Erosion: Works by Leonard Ursachi
On view July 15, 2018–January 6, 2019
Emily O’Leary, Associate Curator
In 2008, the Hebrew Home acquired Leonard Ursachi’s work Hiding Place, an outdoor sculpture created for the New York City Parks in 2007 that was temporarily installed in Prospect Park in Brooklyn. The eight-foot-tall sculpture is formed from woven willow branches and contains three windows fitted with mirrors. Its meaning is a constant source of curiosity for visitors, as is What a Wonderful World (2018), the large-scale outdoor sculpture carved in the form of an egg-shaped globe that was created for this exhibition. When offered an explanation about the sculptures, visitors often walk away with more questions than they first had. Posing questions, rather than offering answers, is central to Ursachi’s oeuvre.
Form and its function—both literal and reimagined—is essential to Ursachi’s work. Hiding Place is part of the Bunkers series. In Ursachi’s native Romania, bunkers were so common in the Communist period that they were nearly innocuous. These bunkers functioned as beacons of the militancy and fear that permeated life under the brutal dictatorship of Nicolae Ceausescu. Since 1998, Ursachi has been creating his own bunkers in various materials and sizes, often with recessed windows that echo the bunker embrasures from which soldiers would shoot. His bunkers are psychologically ambivalent, evoking feelings of fear and refuge simultaneously. Ursachi explores what he terms the “bunker ideology” by re-inventing the form according to his own artistic vision, yet the result is never didactic. He has done the same with egg-shaped globes in the What a Wonderful World series, utilizing the egg form to delve into the complexity of a severely damaged, but possibly reparable, world.
Both the egg and bunker forms contain the tension of contradictory ideas. Ursachi investigates these ideas by creating many iterations of the same object and by using diverse materials. The What a Wonderful World maquettes included in this exhibition, for example, are rendered in aluminum, concrete, acrylic resin, marble, Hydrostone, and Styrofoam, with Ursachi using such techniques as casting, carving, and incising to achieve different surface effects. The egg and bunker forms are also sometimes combined, as in the case of two maquettes that contain windows, and another that references a window shape with a rectangular recess. The repetition involved in making these objects isn’t an attempt to reach a final truth, but to ceaselessly ponder questions that have no definitive answers. The outdoor sculpture is also rendered in varied materials. After carving the egg-shaped globe from Styrofoam and covering it in pigmented Styrocrete, Ursachi applied layers of non-toxic tar paint and 23-karat gold leaf to the oceans and created an incised relief of a world map. The “wonderful world,” with its oceans of oil and gold, and its bruised continents, is a reference to wealth-driven disregard for the environment and destruction of culture.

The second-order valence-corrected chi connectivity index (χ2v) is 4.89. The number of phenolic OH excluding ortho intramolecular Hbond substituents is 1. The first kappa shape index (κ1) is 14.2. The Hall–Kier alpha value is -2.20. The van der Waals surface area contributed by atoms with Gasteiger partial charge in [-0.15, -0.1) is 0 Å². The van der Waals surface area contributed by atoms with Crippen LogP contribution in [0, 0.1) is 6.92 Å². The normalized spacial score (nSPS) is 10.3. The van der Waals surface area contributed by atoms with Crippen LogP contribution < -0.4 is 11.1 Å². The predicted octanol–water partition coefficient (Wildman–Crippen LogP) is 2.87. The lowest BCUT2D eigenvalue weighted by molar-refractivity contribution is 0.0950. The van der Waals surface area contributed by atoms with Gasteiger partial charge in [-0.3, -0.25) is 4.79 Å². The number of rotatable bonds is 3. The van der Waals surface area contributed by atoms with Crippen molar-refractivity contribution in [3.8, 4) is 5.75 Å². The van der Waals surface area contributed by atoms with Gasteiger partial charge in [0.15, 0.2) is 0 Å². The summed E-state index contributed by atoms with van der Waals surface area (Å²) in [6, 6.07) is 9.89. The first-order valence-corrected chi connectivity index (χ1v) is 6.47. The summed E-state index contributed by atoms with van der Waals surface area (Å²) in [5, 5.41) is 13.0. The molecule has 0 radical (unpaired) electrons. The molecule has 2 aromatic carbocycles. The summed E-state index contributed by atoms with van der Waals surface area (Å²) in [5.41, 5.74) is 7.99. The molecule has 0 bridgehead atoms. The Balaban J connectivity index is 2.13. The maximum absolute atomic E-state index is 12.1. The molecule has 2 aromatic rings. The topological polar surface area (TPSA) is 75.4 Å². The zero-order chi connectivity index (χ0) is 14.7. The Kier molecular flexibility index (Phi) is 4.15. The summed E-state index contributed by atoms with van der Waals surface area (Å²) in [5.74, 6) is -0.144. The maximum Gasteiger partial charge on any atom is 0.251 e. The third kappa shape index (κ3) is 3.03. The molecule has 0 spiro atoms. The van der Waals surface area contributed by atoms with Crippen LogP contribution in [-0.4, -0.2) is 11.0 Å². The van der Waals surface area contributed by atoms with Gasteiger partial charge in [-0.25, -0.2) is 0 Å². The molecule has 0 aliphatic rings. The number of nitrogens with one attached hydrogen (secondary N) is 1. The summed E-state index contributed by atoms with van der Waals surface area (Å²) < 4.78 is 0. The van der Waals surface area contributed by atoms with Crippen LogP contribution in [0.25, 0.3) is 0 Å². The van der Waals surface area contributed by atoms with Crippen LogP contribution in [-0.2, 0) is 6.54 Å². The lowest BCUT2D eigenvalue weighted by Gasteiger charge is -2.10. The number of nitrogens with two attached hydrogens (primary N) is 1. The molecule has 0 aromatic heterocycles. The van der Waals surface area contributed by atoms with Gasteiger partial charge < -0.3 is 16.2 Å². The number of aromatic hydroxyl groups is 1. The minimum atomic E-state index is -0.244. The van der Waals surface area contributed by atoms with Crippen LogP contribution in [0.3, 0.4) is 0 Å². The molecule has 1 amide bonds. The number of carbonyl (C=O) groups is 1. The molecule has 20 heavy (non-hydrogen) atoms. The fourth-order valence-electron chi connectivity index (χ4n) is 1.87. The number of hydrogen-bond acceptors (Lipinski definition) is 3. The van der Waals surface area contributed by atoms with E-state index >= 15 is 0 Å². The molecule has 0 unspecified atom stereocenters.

Although Ursachi’s work addresses major socio-political issues, by using these forms—whether an egg or a bunker—the personal is placed at the core of their meaning. What a Wonderful World isn’t an outright protest piece, but an interpretation of the world and its critical issues as Ursachi sees them. The way in which the individual viewer engages with this damaged world is at the heart of the What a Wonderful World series, addressing questions which are ever-present in Ursachi’s work: the meaning of home, shifting definitions and impact of borders, personal and cultural history, and identity.
Also included in the exhibition is the installation Rise and Shine (2010), a multi-media piece that documents the disappearance of the Romanian island of Ada Kaleh, a popular vacation destination in Communist Romania before it was submerged in the Danube River in 1970 for a hydroelectric dam. A seven-foot-long aquarium-like tank sits on a rusted oval base and contains a resin relief of the island’s topography inside. Water is pumped into the tank periodically until the island is submerged, and then it slowly drains. This process is repeated over and over on a timed cycle, an event that continues indefinitely whether anyone is present to bear witness or not.
Ursachi’s work raises some bleak though necessary questions, but there is also room for hope: the potential of finding a nest-home in Hiding Place; an opportunity to literally Rise and Shine and realize that intervention is needed to combat unchecked power and prevent endless cycles of destruction; and an egg-shaped Wonderful World that could hatch with new life instead of breaking.
Land of the Lost
Throughout history, there have been any number and variety of disasters that have lodged themselves in the collective consciousness. But few have had as mythic a hold on the imagination as the fate of those cities and settlements that have slipped under the waves in their entirety. Atlantis is the most obvious, if fictional, example.
For such calamities, there’s no recession of the waters or chance for rebuilding, only consignment to an abyssal grave. They represent not only destroyed lives and property, but also an abrupt break with time and place, a catastrophe so immense that it can only be comprehended as legend. And yet, in the short term, there are people who can attest to the reality of these drowned cities. One such witness is Leonard Ursachi, who has made his brush with an Atlantean cataclysm the focal point of his installation Rise and Shine.